Lung injuries caused by vaping have been in the news recently. Much research is being done by the CDC and other health authorities to identify the causes of lung injuries in users of vaping products. So far, an ingredient in vaping products, vitamin E acetate, has been linked to lung injury. Vitamin E acetate is found in food and skincare products; it is also used as an additive in vaping products, most commonly in those containing THC.8 While vitamin E acetate causes no injury when ingested or used on the skin, it is harmful to the lungs when inhaled. Even though vitamin E acetate has been identified as a likely contributing factor, the CDC warns that further investigations are underway—and other causes of vaping-related lung injuries may surface.
Vaping poses a risk to pregnant women as the chemicals can harm a developing fetus. Vaping is also dangerous for bystanders as the chemicals are toxic, even secondhand. Vaping devices have been known to overheat and explode, causing burns and other injuries. Their liquid can also leak, causing burns, or even nicotine poisoning if it is absorbed through the skin or ingested.9
Is Vaping a Safer Alternative to Regular Cigarettes?
Controversy exists regarding using electronic cigarettes as a tool to stop smoking traditional burned cigarettes. E-cigarettes have fewer harmful chemicals than burned cigarettes, which kill half of people who smoke them long-term.10 However, less chemical exposure does not make e-cigarettes a healthy alternative. It is important to remember that currently the FDA has not approved e-cigarettes as a smoking cessation tool. Nicotine replacement therapies—including patches, gum, and lozenges—are still the preferred aid for quitting smoking.11 Anyone who vapes should be aware of the risks and immediately seek medical attention if they develop symptoms associated with vaping-related health issues, such as:
- Fever, loss of appetite, weight loss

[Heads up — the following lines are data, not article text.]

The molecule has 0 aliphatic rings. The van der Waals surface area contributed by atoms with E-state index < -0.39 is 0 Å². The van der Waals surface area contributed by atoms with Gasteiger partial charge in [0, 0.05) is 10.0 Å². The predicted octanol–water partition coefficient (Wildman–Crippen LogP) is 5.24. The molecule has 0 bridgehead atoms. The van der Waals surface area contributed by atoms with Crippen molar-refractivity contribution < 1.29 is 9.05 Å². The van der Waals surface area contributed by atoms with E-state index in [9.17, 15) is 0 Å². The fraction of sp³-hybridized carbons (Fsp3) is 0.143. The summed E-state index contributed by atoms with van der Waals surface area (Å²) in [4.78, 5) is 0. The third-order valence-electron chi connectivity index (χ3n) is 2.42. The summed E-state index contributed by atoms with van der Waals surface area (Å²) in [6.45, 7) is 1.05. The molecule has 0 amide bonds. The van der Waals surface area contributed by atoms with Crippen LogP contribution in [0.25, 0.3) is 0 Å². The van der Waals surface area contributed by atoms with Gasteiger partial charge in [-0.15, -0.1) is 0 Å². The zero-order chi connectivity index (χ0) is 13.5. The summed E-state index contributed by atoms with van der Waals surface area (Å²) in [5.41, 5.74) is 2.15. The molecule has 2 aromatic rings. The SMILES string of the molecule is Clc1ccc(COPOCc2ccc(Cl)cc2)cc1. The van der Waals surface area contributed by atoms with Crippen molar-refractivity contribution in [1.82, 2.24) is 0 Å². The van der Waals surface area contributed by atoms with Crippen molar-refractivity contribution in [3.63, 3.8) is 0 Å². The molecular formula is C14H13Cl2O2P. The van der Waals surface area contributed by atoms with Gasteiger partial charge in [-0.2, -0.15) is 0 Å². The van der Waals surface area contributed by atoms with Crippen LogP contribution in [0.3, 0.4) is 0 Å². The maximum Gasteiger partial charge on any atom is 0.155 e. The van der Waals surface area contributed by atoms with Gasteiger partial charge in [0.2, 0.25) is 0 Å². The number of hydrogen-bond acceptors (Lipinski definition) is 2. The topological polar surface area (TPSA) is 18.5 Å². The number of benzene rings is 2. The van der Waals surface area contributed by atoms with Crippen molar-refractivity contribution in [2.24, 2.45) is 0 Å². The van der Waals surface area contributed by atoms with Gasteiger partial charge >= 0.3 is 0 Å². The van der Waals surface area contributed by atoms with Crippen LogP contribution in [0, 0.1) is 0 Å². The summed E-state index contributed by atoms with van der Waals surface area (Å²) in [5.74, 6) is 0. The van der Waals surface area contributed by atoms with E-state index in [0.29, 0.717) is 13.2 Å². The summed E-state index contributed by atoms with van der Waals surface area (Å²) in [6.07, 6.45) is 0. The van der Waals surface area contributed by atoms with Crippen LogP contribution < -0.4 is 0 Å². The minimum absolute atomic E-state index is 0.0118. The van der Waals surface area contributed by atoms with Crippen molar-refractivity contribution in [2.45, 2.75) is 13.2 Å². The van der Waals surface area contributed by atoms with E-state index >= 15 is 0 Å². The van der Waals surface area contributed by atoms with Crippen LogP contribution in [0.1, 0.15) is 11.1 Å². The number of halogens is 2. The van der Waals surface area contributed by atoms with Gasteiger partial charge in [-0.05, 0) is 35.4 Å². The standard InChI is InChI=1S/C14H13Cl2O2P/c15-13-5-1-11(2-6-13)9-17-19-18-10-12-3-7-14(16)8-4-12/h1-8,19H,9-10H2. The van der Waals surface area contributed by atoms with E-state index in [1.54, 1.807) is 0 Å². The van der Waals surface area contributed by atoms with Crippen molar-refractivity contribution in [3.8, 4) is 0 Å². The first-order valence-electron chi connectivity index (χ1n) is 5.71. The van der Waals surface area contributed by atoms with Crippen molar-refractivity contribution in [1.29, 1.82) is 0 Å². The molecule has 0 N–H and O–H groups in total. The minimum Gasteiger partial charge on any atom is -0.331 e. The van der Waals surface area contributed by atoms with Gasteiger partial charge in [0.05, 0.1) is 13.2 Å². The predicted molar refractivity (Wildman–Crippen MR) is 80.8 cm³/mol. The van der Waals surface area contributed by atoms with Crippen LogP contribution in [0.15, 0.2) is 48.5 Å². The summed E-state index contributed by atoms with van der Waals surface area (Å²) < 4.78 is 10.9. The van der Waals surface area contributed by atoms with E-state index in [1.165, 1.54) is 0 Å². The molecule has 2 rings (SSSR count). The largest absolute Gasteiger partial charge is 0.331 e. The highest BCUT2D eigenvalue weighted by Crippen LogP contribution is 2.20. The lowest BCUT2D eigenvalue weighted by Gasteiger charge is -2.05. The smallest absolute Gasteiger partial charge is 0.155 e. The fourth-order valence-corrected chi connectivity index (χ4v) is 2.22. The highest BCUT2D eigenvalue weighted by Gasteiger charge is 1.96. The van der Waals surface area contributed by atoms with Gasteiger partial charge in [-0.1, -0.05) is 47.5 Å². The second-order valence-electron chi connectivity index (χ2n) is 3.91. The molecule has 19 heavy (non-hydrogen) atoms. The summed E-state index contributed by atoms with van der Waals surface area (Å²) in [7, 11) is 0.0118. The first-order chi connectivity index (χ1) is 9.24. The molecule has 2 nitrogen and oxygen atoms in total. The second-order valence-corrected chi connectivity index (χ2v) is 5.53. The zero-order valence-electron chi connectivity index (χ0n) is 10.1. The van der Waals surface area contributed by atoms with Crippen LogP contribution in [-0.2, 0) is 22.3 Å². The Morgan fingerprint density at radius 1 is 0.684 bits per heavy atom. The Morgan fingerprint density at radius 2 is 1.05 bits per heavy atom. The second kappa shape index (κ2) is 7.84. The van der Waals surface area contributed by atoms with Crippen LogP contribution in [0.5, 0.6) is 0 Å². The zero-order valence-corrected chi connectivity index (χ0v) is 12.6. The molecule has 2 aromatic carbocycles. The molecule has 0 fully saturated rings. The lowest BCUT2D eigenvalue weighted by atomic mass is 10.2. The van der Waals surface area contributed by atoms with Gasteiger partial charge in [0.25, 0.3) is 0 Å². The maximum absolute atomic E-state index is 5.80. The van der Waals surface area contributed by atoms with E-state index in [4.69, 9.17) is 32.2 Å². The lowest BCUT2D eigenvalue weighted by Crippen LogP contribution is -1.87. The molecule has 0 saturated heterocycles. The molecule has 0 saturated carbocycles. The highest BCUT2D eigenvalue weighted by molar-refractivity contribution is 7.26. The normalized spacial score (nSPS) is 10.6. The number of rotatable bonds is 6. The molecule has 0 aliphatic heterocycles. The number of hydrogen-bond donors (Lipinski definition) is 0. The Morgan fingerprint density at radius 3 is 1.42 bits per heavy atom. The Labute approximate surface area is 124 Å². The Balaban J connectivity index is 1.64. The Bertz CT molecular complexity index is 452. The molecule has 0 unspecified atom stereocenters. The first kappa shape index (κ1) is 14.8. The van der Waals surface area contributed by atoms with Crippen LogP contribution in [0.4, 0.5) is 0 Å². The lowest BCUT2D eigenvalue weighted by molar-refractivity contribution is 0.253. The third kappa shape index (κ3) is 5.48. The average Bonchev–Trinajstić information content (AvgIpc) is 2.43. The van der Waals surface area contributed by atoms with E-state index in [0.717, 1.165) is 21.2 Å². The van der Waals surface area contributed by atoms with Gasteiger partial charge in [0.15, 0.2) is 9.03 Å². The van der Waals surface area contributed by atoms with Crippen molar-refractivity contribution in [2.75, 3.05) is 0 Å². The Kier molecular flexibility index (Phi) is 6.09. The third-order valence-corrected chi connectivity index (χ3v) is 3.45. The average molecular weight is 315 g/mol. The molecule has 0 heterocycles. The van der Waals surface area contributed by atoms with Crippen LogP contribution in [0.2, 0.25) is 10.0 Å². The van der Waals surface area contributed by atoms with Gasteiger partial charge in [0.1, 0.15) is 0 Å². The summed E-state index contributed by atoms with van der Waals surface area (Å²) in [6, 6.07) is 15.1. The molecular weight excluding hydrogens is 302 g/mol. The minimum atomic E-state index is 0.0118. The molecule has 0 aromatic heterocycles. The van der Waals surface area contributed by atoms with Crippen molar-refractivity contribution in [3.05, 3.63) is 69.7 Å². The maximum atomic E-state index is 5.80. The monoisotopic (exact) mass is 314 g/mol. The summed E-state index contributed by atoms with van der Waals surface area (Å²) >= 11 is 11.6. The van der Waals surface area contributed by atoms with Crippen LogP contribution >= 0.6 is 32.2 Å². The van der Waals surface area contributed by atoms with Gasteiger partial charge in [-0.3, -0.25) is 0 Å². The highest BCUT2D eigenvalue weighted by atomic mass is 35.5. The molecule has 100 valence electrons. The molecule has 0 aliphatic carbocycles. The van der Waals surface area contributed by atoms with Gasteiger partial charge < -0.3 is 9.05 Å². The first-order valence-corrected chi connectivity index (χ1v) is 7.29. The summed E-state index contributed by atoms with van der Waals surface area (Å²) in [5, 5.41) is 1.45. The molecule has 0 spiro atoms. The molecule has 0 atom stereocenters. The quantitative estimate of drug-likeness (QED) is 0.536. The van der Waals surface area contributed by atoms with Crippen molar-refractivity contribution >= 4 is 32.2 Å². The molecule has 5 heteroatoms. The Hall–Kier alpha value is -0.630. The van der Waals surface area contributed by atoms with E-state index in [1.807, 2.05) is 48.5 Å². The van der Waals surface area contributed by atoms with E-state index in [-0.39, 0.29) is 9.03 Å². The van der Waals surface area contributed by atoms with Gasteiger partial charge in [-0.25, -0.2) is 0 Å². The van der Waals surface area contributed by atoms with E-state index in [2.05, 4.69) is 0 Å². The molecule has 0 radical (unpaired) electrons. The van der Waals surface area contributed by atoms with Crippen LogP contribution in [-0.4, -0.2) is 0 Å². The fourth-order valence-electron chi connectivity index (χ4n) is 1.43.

- Cough, shortness of breath, chest pain
- Nausea, vomiting, abdominal pain, or diarrhea12
How Can I Stop using Tobacco Products?
If you use tobacco products, it is never too late to quit: Talk to your healthcare provider today. For free assistance (including smoking cessation programs, building a quit plan, information on nicotine replacement therapy, and smoke free apps) call 1-800-QUIT-NOW or visit smokefree.gov.
1 NIH News in Health, “Vaping Rises Among Teens,” National Institutes of Health, https://newsinhealth.nih.gov/2019/02/vaping-rises-among-teens
2 U.S. FDA, ” Youth Tobacco Use: Results from the National Youth Tobacco Survey,” https://www.fda.gov/tobacco-products/youth-and-tobacco/youth-tobacco-use-results-national-youth-tobacco-survey#1
4 Centers for Disease Control and Prevention, “Outbreak of Lung Injury Associated with the Use of E-Cigarette, or Vaping, Products,” https://www.cdc.gov/tobacco/basic_information/e-cigarettes/severe-lung-disease.html
5 Centers for Disease Control and Prevention, “Quick Facts on the Risks of E-cigarettes for Kids, Teens, and Young Adults,” https://www.cdc.gov/tobacco/basic_information/e-cigarettes/Quick-Facts-on-the-Risks-of-E-cigarettes-for-Kids-Teens-and-Young-Adults.html
6 Truth Initiative, “E-cigarettes: Facts, stats and regulations,” https://truthinitiative.org/research-resources/emerging-tobacco-products/e-cigarettes-facts-stats-and-regulations
9 World Health Organization, “E-cigarettes: how risky are they?” January 20, 2020, https://medium.com/@who/e-cigarettes-how-risky-are-they-de469b1cd334
11 SmokeFree.gov, “What We Know About Electronic Cigarettes,” https://smokefree.gov/quit-smoking/ecigs-menthol-dip/ecigs
12 Marisa Cohen, “What Are the Early Warning Signs of Vaping Illness?” https://www.webmd.com/lung/features/vaping-illness-symptoms#1